It is essential that a pregnant woman protects herself and her baby from sexually transmitted infections (STIs). This means using barrier contraception, such as condoms or dental dams, during all sexual activity with new sexual partners.
A boost of hormones may increase a person’s sex drive, particularly in the second trimester.
Pregnancy affects people’s sex drives in different ways and there is no typical response.
A boost of hormones and increased blood flow to the genitals may increase a person’s sex drive, particularly in the second trimester.
Other people may experience a decrease in their sex drive caused by fluctuating hormones, feeling less comfortable in their body, decreased energy levels, or physical pains.
Pregnancy can also affect the sex drive of a pregnant person’s partner. Some people may experience an increased attraction to their pregnant partner due to the changes in their body shape, such as an increase in breast size.
In some cases, the worries and strains felt by both partners can make them less interested in sex. It is essential to be open about sex to make sure both partners are comfortable.
Sex during pregnancy can have some benefits for a pregnant woman and her partner. Possible benefits include:
- Better orgasms. Increased blood flow to the genitals could mean an increased number of more powerful orgasms for pregnant women.
- Keeping fit. Sex burns calories and can help to keep both partners fit.
- Bonding between partners. Some couples find that sexual activity during pregnancy brings them closer together.
- A boost to the immune system. A 2004 study found that sex increases IgA which is an antibody that helps keep colds and other infections at bay.
- Increased happiness. Orgasms release endorphins that can help mother and baby feel happy and relaxed.
All new mothers need time to heal and recover after giving birth. They should allow time for the body to recover, the cervix to close, postpartum bleeding to stop, and if applicable, their C-section incisions or vaginal tears to heal.
Women can return to sexual activity whenever they feel they are ready to do so. The exhaustion and energy spent looking after the new addition to the family might mean that a woman does not want to have sex for some time after childbirth.
In a healthy pregnancy, sex is not associated with any risks to the mother or baby. Whether related to sex or not, if a woman experiences any unusual pain or bleeding during pregnancy, she should contact her doctor right away.
In most cases, sex during pregnancy poses no risk to the mother or baby. Some positions might become more or less comfortable as the pregnancy progresses.
A woman may experience changes in her desire for sex during and after pregnancy. Speaking openly and honestly with sexual partners can help people to continue to have a healthy sex life throughout pregnancy.
Last medically reviewed on February 22, 2019
Gone off sex now that you’re pregnant? While this is perfectly normal, there are benefits to pregnancy sex. Here, experts share their tips for getting in the mood.
Feeling exhausted, queasy, and uncomfortable in your ever-changing body isn’t exactly a recipe for romance. (“Not tonight, honey, I’ve got to throw up!”) But the physical changes of pregnancy can also set the stage for amazing sex. Increased blood flow can give you a spectacular sensitivity in all your erogenous zones. “Just about everything is more sensitive – lips, vagina, clitoris, and breasts,” says sex educator Lou Paget, author of Hot Mamas: The Ultimate Guide To Staying Sexy Throughout Your Pregnancy And The Months Beyond.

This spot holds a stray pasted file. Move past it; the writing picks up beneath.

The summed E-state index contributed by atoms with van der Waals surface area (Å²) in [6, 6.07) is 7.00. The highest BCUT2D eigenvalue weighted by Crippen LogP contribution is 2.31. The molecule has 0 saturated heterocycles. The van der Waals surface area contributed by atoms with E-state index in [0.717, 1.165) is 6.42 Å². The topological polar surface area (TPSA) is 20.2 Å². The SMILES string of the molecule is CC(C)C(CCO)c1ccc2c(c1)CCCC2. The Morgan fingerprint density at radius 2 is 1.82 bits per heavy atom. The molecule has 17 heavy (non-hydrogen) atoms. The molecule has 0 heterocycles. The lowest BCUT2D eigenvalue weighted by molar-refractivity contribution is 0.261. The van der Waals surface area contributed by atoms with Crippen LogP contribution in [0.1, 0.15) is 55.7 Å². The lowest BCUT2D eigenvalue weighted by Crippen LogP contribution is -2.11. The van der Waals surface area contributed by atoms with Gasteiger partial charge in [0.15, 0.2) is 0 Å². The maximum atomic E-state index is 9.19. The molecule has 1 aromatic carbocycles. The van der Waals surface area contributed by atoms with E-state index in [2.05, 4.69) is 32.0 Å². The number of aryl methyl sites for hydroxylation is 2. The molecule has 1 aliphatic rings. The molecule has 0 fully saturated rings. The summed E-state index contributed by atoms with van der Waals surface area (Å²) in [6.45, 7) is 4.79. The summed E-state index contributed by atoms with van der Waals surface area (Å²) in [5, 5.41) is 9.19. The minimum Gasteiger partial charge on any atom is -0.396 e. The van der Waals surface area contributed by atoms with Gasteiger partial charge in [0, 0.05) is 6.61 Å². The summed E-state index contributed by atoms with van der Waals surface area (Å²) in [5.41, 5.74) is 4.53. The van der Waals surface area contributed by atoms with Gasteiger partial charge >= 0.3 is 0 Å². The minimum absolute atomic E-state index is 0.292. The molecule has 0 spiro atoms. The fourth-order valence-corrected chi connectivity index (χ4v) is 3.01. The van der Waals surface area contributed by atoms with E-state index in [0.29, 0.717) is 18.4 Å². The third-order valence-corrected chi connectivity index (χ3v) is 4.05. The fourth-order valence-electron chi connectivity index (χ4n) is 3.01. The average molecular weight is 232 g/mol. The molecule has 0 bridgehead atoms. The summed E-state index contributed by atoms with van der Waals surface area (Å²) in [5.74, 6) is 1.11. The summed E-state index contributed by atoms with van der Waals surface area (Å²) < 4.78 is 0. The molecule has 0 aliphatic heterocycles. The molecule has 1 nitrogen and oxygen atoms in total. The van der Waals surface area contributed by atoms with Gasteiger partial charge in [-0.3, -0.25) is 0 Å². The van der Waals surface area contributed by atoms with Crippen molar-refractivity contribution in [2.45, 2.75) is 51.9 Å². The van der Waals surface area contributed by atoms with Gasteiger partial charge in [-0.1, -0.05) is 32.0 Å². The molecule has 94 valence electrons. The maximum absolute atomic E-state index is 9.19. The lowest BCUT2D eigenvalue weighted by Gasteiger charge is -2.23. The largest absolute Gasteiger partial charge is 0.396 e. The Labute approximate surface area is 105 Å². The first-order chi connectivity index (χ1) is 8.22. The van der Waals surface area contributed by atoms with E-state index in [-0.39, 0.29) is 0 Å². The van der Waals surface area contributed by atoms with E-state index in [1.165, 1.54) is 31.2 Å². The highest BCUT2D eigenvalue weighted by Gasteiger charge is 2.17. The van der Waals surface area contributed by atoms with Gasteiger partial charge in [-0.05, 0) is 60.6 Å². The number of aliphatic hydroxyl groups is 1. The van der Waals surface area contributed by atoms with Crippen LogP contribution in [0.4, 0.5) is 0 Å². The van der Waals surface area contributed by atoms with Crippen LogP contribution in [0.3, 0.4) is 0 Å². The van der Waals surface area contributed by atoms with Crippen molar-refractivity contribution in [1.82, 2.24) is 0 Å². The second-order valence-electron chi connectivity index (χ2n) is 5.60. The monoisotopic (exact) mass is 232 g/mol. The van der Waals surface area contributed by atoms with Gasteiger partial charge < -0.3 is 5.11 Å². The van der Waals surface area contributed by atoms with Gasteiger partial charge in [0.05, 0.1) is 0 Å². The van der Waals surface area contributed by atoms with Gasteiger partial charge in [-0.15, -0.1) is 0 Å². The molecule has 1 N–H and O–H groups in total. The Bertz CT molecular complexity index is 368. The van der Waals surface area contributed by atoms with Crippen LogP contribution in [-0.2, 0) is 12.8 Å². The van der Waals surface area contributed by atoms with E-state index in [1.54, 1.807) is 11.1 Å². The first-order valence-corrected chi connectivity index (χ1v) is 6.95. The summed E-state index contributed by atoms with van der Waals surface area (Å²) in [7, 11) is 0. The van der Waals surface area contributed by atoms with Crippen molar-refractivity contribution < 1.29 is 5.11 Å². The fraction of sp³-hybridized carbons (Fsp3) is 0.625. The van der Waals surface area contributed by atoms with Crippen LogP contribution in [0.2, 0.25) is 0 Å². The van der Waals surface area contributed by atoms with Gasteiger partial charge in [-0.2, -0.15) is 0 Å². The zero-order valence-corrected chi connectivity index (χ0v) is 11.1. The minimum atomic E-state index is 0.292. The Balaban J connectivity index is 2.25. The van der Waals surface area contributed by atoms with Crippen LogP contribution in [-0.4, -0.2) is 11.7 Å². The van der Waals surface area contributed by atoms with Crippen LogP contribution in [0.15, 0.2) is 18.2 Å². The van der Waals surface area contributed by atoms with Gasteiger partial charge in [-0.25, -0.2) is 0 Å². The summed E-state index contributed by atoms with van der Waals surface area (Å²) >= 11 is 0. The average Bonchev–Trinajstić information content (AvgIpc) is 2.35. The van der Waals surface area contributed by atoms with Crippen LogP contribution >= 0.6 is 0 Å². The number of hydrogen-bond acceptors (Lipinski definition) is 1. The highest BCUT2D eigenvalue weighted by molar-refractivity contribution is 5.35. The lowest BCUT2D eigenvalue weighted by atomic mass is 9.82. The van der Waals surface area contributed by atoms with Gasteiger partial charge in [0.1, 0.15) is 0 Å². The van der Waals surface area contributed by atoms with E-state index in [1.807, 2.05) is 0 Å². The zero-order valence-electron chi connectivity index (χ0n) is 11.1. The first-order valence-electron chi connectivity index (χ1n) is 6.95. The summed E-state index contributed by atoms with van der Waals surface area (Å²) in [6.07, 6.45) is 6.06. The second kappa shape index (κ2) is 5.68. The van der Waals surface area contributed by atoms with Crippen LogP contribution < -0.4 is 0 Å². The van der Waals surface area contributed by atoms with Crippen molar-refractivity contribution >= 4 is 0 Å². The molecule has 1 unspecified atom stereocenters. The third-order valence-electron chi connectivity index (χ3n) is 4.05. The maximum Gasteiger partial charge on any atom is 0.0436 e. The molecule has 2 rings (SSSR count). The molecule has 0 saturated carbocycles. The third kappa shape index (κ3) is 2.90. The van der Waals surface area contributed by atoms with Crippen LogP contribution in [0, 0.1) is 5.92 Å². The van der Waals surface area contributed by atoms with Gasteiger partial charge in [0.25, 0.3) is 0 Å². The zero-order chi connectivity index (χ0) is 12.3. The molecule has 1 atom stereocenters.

Plus, staying connected with your partner is more important than ever, since your baby will depend on your united front for love and stability. “Pregnant women with strong healthy relationships lead to healthier behaviors during pregnancy and better birth outcomes,” explains Brett Worly, MD, an Ob-Gyn and female sexual dysfunction expert at The Ohio State University Wexner Medical Center in Columbus. New York City-based sex therapist Madeleine Castellanos, MD, adds that intimacy helps provide feelings of happiness, pleasure, closeness, and vitality.
- RELATED:Your Complete Guide to Pregnancy Sex
Here’s how to take advantage of everything pregnancy has to offer in the bedroom.
Take It Slow
If you’re feeling anxious about pregnancy sex, don’t sweat it. “Pregnancy is not a time to pressure a woman into sex, make her feel bad about her body, or make her feel guilty if her libido is not as strong as it once was,” Worly says. “Increasing desire and emotional connection can be really helpful in any person and at any time, and pregnancy is no exception.” He recommends studying up with books such as Rekindling Desire or Passionate Marriage. Then, try focusing on what gives pleasure, be it a foot massage (which increases oxytocin and arousal), or self-pleasuring.
Take Advantage of Your Second Trimester
During pregnancy, sex may come to a grinding halt, especially at first. “Usually women are much less amorous during their first trimester simply because they just don’t feel well,” says Castellanos. The good news? Many women feel better during the second trimester, so it’s worth getting in as much as you can those three months, since the third trimester brings further obstacles (hello, huge bump!).